MoreCrackThanHarlem Mon 01-Feb-16 19:58:55

arethereanyleft schools aren't allowed by law to authorise term time holidays, only leave for exceptional circumstances.

The man who won his court case did so because once the legal process begins school have to prove irregular attendance, not just that unauthorised leave was taken.
So a week in an otherwise unblemished record may not take the attendance percentage low enough to prove this.

NotAClueReally3 Mon 01-Feb-16 20:00:19

Thanks for replies. Kids are in reception and year two, they're seven and five. The head said no and they went anyway. Doesn't look like there's much of a leg to stand on....

VoldysGoneMouldy Mon 01-Feb-16 20:01:20

Here it's £60, per child, per parent, per day.

I don't necessarily agree with the fines, but they are public knowledge.

VoldysGoneMouldy Mon 01-Feb-16 20:05:36

Cross post.

If she asked permission and was told no, pretty tough really. Most schools would, quite rightly, say a week off school is a lot of work to miss.

arethereanyleftatall Mon 01-Feb-16 20:05:40

More crack - they must consider a holiday to see family as exceptional leave then, because that's what I write on the form, and that is indeed what gets authorised.

As others have said, if your dc are 100% attendance otherwise (mine are) then 5 days seems to be fine.

Op - it looks like your friend has been unlucky, but will have to pay the fine.

snorepatrol Mon 01-Feb-16 20:10:33

Not sure if this link will work

www.manchestereveningnews.co.uk/news/greater-manchester-news/holidays-school-term-time-ruling-10279022#ICID=FB-MEN-main

Noeuf Mon 01-Feb-16 20:11:18

You can't appeal a fine. The LA after a period of non payment make a decision to drop it or take you to court for failing to secure regular attendance under one of two charges. There are statutory defences and you can't bring in other information.

DangerMouth Mon 01-Feb-16 20:14:39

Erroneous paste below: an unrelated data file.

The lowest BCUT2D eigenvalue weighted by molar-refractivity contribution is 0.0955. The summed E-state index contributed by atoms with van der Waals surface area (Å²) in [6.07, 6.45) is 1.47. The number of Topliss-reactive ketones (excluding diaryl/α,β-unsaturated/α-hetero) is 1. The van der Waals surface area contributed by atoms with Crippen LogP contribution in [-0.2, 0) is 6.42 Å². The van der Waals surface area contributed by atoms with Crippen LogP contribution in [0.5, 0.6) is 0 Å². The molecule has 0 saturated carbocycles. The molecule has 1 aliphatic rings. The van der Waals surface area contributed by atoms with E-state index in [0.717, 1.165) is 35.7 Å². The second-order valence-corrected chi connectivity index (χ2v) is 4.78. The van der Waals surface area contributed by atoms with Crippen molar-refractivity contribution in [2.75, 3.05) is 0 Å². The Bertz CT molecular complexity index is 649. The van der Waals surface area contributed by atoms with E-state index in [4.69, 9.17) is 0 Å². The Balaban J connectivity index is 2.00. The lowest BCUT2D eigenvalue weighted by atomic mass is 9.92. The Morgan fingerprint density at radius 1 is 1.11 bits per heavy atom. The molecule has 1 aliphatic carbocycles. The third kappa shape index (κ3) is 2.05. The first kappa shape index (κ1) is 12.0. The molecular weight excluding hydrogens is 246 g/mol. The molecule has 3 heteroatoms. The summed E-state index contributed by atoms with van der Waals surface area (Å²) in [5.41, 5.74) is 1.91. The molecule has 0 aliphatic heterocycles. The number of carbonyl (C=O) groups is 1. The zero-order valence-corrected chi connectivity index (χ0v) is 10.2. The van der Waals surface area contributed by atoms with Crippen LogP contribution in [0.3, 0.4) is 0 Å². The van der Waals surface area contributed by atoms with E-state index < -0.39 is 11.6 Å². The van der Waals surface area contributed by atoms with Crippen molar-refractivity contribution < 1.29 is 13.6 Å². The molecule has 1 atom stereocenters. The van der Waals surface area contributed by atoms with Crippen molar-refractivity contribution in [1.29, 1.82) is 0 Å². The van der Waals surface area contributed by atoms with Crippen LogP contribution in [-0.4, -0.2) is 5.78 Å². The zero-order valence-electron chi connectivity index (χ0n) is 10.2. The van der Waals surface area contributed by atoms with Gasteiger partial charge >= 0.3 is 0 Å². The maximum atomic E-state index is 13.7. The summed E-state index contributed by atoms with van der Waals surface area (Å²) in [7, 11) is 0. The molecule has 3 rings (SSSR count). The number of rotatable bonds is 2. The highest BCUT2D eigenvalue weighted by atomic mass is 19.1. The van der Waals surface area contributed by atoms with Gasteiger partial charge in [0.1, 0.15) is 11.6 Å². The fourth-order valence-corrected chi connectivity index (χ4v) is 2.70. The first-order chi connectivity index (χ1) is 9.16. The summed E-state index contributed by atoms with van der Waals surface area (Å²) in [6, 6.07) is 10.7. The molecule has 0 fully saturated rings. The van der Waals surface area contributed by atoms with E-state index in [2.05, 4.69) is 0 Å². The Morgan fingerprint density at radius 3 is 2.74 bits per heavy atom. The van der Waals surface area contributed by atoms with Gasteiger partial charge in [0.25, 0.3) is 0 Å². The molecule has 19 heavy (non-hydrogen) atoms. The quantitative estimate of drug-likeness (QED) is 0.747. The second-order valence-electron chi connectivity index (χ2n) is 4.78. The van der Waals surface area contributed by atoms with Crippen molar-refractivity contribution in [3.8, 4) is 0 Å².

mummy what happens to repeat offenders? We will be going to Australia for Christmas this year for the first time in 7 years. I'll do it again but not for a few years - l can't find any real info about fines etc.

Fwiw l am prepared to pay the fine as l think dd1 getting to spend a Christmas with her grandparents in another country is worth it, even if the head doesn't.

MoreCrackThanHarlem Mon 01-Feb-16 22:29:42

I am an Attendance Officer.
You can only be fined once in any academic year but if the leave is unauthorised and more than 5 days in any one term (the absences don't have to be taken as one 'chunk') school can request a penalty notice.

BernardsarenotalwaysSaints Mon 01-Feb-16 22:35:55

Joey if your DC is 4 you can't be fined as far as I know because education is only compulsory from the term following a childs 5th birthday.

NickiFury Mon 01-Feb-16 22:47:49

I keep hearing this " it's £60 per parent, per child, per day" assertion here on MN. But MN is the only place I hear it and you'd think that we'd have heard of a family being charged £1000's for taking their child out wouldn't you? what with the amount of fuss that's made about these fines in general I think we'd certainly have had some confirmation of this in the press somewhere.

I've done a LOT of research on this and looked at the regulations for at least 15 boroughs and they ALL say the same thing that is £60 per period of absence, which could be one day or it could be five days but not every day of the period of absence. I've occasionally read that they would be unlikely to fine at all if the absence doesn't exceed five days but otherwise the regulations are all the same

I'd be interested to know where these people live who claim it's £120 a day fine for one child with a total of £600 for a weeks holiday and £1200 for two children because I don't believe it's true.

MoreCrackThanHarlem Mon 01-Feb-16 23:19:18

It is £60 per parent, per child.
So for a family of 2 patents and 2 children it would be £240. This doubles if not paid within 21 days.

If the Penalty Notice Is not paid he Council can pursue patents through legal channels for irregular attendance and all the associated costs that incurs.

The fine is the same whether the absence is 5 days or 20. Less than 5 days cannot incur a fine, though 5 seperate days throughout a term period can.

Join the discussion

Join the discussion

Registering is free, easy, and means you can join in the discussion, get discounts, win prizes and lots more.

Register now